So the BF and I were furniture shopping this weekend, again. That's the problem with a new house — it needs new furniture. I maintain that I found our new couch, and promptly sat down on it in the display room and started flipping through the fabric samples and asking the BF which colors he liked. OK. I picked out the couch color and then started telling the BF which fabrics I liked for the accent pillows.
He wrinkled up his face and told me I had no idea which patterns went with the blue I'd picked for the couch. Which was when I reminded him that I am an artist. Say it with me, "ARRRRRRR...TEEEEEESSSST." I work with colors everyday. I have a pretty firm grasp of how colors and patterns work with each other.
This is when the salesgirl asked me what kind of artist I am. Actually, she asked me what medium I work in. So I told her I do nails.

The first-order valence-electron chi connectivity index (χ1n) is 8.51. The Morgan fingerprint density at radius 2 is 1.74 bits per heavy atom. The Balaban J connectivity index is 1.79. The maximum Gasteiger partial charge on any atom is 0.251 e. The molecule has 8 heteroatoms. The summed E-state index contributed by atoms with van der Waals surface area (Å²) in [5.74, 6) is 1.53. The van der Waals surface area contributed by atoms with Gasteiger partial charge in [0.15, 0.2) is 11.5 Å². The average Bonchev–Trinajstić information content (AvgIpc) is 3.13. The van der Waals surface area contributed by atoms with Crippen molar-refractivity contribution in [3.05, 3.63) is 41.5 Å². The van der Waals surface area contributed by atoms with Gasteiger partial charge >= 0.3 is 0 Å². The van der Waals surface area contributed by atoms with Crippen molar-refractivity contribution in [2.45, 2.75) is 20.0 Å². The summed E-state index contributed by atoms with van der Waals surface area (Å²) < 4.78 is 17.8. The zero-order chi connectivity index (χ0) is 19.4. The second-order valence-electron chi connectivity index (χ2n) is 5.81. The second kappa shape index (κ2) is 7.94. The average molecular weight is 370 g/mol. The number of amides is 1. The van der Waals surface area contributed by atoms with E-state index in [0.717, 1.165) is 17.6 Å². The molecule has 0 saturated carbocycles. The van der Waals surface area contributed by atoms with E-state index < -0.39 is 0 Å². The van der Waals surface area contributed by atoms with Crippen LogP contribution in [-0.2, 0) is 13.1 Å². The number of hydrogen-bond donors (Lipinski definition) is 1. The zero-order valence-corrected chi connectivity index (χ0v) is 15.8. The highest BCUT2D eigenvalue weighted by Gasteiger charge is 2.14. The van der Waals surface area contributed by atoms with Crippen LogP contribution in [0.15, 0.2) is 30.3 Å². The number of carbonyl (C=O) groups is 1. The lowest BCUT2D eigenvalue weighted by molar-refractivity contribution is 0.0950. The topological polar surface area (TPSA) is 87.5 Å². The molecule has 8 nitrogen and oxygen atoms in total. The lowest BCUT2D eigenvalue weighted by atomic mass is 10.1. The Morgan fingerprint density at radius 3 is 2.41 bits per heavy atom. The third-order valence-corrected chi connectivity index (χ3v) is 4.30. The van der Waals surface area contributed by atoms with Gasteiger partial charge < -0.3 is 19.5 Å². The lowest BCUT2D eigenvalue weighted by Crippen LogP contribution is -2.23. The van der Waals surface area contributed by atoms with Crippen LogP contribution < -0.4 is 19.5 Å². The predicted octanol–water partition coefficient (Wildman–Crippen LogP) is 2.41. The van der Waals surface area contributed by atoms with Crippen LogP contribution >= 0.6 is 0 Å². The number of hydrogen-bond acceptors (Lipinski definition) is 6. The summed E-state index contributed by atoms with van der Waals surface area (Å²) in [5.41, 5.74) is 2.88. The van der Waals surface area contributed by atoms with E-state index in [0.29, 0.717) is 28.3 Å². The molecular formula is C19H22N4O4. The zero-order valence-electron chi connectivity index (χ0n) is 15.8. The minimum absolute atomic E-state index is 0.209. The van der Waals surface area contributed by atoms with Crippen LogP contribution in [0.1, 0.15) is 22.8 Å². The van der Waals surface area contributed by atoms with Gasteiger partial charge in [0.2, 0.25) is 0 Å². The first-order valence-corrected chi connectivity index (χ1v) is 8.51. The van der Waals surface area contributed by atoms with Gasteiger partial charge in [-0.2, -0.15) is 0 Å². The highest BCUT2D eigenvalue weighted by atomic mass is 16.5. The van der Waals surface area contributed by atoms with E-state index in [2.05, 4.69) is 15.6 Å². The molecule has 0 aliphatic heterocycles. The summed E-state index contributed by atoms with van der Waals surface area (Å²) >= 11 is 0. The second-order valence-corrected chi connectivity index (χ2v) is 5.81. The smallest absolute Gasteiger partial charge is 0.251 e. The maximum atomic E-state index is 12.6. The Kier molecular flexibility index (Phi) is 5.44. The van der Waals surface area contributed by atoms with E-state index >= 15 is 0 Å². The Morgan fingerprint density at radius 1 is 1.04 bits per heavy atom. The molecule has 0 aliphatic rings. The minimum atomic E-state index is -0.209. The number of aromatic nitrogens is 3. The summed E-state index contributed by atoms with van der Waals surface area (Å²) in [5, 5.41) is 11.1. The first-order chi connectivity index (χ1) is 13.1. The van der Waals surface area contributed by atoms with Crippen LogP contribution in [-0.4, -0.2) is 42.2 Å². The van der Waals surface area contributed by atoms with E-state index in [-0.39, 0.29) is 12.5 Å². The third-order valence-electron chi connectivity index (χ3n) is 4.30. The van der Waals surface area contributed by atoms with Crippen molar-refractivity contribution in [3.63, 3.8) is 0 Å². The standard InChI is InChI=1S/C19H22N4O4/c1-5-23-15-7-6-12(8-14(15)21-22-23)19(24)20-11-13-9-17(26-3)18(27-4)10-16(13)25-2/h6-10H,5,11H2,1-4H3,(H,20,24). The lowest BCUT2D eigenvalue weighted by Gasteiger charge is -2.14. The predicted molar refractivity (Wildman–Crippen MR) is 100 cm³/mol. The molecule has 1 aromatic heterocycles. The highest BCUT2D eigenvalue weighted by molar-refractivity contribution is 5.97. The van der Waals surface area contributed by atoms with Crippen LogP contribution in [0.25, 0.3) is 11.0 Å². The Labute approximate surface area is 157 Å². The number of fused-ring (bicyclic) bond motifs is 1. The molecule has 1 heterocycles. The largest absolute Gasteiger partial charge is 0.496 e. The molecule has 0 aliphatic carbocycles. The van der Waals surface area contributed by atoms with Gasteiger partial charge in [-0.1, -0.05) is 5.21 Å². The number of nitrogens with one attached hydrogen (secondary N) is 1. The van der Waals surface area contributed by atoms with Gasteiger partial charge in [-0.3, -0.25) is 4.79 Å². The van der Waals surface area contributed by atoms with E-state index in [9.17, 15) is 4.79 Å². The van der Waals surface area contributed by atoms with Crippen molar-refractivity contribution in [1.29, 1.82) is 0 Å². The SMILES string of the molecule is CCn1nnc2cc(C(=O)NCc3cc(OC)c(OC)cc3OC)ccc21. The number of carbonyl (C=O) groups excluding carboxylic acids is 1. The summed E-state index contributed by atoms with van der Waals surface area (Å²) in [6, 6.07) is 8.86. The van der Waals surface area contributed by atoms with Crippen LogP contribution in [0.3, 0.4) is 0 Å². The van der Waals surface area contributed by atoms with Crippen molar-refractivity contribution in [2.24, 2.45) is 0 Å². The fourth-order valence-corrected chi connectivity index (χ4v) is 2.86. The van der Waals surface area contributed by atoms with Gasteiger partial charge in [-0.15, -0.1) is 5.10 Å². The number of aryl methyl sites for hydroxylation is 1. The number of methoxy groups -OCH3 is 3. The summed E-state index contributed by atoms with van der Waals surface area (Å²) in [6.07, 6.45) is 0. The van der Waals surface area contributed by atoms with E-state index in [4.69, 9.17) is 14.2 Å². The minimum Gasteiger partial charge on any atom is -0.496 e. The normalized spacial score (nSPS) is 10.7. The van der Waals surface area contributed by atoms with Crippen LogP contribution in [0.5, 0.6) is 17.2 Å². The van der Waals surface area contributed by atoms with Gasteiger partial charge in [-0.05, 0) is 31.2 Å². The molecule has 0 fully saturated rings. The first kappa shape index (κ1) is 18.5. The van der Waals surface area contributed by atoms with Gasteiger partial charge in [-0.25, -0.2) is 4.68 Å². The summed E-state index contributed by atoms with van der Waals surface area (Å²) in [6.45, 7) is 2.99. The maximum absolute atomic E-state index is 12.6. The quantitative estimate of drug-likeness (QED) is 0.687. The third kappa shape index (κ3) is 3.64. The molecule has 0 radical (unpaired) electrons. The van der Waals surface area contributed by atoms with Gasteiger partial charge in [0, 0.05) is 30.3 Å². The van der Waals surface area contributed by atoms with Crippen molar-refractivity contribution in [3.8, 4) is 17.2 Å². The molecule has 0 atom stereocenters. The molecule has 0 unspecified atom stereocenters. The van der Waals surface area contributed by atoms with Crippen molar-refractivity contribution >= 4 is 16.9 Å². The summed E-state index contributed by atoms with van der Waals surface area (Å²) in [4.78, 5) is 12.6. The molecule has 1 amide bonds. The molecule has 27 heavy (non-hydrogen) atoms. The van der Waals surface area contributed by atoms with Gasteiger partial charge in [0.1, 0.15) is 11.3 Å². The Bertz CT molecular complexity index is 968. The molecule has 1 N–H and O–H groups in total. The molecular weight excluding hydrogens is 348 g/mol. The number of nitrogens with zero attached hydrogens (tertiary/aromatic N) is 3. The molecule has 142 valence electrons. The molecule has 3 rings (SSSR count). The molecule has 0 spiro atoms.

Now, she was very polite and we had a fun little conversation about art, but I still saw her expression when I said "nails." That expression that says, "you're not a real artist."
Well, I guess if being a "real" artist means that I have to paint or sculpt for the sheer sake of painting or sculpting and then find someone who likes what I've painted or sculpted enough to pay for it just for the sake of having something to hang over their sofa or put in their lobby, then maybe I don't qualify. And I don't have a degree in art. I started down that road and got distracted by the fact that I could actually make a living painting and sculpting things that people would pay for.
Oh wait. Isn't that what a "real" artist does? Or — just to play with the cliché — is the problem that I can actually make a living doing it?
Either way, don't ever mistake that fact that I am an artist. In spirit, career, and attitude. I'm not the most amazing artist in the world, or even in the nail world. But I don't consider myself anything else.
And the BF had to eventually break down and admit that it turned out that my fabric choices did look good together! Now we just have to agree on the actual couch.